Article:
The political row embroiling the British Columbia village of Pouce Coupe had been baking for months. At the center: six cinnamon rolls that a candidate alleged had been used to butter up voters during the tight mayoral race in October.
A month after losing to Danielle Veach by a five-vote margin, 84-79, Michetti filed a petition seeking to unseat her opponent and disqualify her from holding office for at least seven years. According to the court document, tensions in Pouce Coupe had boiled over after Veach hosted a “Tea and Talk” campaign event at a local pizza place.
The Sept. 18 affair was billed by Veach as a way for voters to “enjoy tea or coffee with a delicious cinnamon bun and ask questions, get to know me, and my plans for working towards bettering our community.” According to court documents, Veach spent 44.50 Canadian dollars on the drinks and pastries and then gave the restaurant a tip of 50 Canadian dollars, a total amount equal to about $70.
Those refreshments, however, would later become the basis for Michetti’s petition, in which she claimed the food giveaway amounted to buying votes and had “resulted in [Veach] winning the election.”
Branch, the judge, was then left to decide whether the snacks ran afoul of electoral rules that specifically prohibit “offer[ing] incentives to an elector to vote or not to vote, or to vote for a particular candidate.”
Michetti and Veach didn’t respond to requests for comment from The Washington Post.
During a four-day hearing, witnesses, some of whom had attended the “Tea and Talk,” told the court that cinnamon rolls and coffee weren’t enough to influence their votes. One of them, Lisa Saffran, said she found the suggestion “totally ridiculous.” By the end, Branch wound up siding with their assessment, ruling that “the simple drinks and buns provided here did not cross [the] line.”
“I find that Mrs. Veach’s purpose for supplying the very limited refreshments here was simple human decency and politeness, particularly given that it was an early weekend morning gathering,” Branch concluded.
Emily J. Arendt, a history professor at Montana State University Billings, told The Post that — whether it’s cinnamon buns in Canada or corn dogs at the Iowa State Fair — politics and food go together like bread and butter.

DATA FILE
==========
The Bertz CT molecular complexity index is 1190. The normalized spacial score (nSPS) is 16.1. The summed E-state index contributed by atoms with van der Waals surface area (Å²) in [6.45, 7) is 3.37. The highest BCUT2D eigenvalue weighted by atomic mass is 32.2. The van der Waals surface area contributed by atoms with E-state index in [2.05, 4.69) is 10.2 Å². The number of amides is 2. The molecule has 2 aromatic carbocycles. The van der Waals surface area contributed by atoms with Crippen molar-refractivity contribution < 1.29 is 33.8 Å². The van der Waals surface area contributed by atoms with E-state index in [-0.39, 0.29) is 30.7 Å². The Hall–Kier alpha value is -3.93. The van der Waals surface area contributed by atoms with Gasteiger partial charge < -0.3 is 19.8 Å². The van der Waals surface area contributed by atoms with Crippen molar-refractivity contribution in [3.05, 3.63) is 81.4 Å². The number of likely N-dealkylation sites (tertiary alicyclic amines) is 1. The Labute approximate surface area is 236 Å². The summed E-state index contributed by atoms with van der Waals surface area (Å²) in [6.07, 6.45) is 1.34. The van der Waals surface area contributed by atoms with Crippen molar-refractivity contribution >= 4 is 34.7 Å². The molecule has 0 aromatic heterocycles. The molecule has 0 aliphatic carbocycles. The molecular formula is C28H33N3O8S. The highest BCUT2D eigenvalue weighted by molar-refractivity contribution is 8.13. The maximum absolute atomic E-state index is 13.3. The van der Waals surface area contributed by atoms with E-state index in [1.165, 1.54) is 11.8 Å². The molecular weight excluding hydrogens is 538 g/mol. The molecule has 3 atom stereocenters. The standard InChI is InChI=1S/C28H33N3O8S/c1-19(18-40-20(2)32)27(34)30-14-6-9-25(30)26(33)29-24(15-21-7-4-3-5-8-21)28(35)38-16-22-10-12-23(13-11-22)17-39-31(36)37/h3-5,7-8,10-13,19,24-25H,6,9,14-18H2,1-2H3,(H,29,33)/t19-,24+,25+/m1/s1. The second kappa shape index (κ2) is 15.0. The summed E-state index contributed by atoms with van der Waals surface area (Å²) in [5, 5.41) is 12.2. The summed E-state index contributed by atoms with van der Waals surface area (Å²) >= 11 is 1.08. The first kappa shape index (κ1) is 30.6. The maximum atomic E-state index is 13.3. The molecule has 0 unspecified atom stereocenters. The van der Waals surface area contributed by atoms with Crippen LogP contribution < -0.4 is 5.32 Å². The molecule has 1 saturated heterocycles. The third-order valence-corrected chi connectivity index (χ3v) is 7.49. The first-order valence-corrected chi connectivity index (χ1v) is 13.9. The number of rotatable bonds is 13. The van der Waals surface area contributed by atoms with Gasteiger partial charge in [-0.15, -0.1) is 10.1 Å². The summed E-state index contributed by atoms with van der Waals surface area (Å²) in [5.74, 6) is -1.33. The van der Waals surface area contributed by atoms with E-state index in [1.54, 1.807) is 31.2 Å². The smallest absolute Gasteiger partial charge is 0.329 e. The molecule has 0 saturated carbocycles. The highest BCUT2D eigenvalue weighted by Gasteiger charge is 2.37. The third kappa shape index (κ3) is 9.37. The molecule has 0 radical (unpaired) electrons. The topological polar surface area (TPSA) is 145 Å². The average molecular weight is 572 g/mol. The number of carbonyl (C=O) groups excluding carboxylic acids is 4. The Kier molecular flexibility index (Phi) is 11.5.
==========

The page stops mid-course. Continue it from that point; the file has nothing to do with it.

“Politics is a social activity, and social activity has historically always included food,” Arendt said. “And so whenever you’ve got community gatherings, food is a huge part of that. Since politics is so fundamentally about bringing people together in a community, it makes sense to me that you see food being brought in as well.”
Throughout the colonial era and 19th century, campaign events brimming with booze and food were so typical that they inspired at least two terms, Arendt said: “treating” and “swilling the planters with bumbo.” George Washington himself wasn’t above letting liquor flow ahead of Election Day — his campaign served a whopping 144 gallons of rum, punch, hard cider and beer in his (victorious) run for a seat in the Virginia House of Burgesses.
But in gastronomical politics, “the pinnacle of presidential or candidate success” was having a cake named after you, Arendt said — á la the Washington Cake, the Harrison Cake, the Madison Cake or the Jackson Jumbles.
Nowadays, politicians are more likely to continue the tradition by munching on local food or organizing “hot dish house parties,” as Sen. Amy Klobuchar (D-Minn.) did during her 2020 presidential campaign, when she fed voters the casserole-like Minnesota staple.
The last time a cinnamon roll entered the world of politics appears to be in 2019, when now-Transportation Secretary Pete Buttigieg was mocked for eating one like a chicken wing. And while the Swedish pastry has even inspired an annual celebration — Cinnamon Roll Day falls on Oct. 4 — it’s not enough to curry favor with voters.
At least not according to those who gave testimony before Branch.
My “vote can’t be bought with a cup of coffee and a cinnamon bun,” Saffran, the witness, told the court.